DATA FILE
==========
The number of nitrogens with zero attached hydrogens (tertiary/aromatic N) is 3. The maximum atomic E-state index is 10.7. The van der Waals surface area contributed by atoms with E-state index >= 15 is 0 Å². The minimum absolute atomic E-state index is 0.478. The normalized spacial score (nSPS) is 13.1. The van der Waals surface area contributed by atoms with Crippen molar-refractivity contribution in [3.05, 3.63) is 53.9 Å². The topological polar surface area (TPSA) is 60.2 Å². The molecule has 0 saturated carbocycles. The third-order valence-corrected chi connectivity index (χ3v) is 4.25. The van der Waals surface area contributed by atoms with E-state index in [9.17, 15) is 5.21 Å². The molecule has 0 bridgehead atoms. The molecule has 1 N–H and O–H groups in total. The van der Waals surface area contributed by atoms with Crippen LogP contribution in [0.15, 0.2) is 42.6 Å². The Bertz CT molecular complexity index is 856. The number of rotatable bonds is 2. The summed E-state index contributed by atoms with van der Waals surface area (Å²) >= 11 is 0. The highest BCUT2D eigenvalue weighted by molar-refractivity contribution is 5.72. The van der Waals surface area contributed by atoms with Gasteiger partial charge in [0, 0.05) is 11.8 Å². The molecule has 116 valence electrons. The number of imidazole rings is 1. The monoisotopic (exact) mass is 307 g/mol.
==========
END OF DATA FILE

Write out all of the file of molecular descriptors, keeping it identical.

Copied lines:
The number of nitrogens with zero attached hydrogens (tertiary/aromatic N) is 3. The maximum atomic E-state index is 10.7. The van der Waals surface area contributed by atoms with E-state index >= 15 is 0 Å². The minimum absolute atomic E-state index is 0.478. The normalized spacial score (nSPS) is 13.1. The van der Waals surface area contributed by atoms with Crippen molar-refractivity contribution in [3.05, 3.63) is 53.9 Å². The topological polar surface area (TPSA) is 60.2 Å². The molecule has 0 saturated carbocycles. The third-order valence-corrected chi connectivity index (χ3v) is 4.25. The van der Waals surface area contributed by atoms with E-state index in [9.17, 15) is 5.21 Å². The molecule has 0 bridgehead atoms. The molecule has 1 N–H and O–H groups in total. The van der Waals surface area contributed by atoms with Crippen LogP contribution in [0.15, 0.2) is 42.6 Å². The Bertz CT molecular complexity index is 856. The number of rotatable bonds is 2. The summed E-state index contributed by atoms with van der Waals surface area (Å²) >= 11 is 0. The highest BCUT2D eigenvalue weighted by molar-refractivity contribution is 5.72. The van der Waals surface area contributed by atoms with Gasteiger partial charge in [0, 0.05) is 11.8 Å². The molecule has 116 valence electrons. The number of imidazole rings is 1. The monoisotopic (exact) mass is 307 g/mol.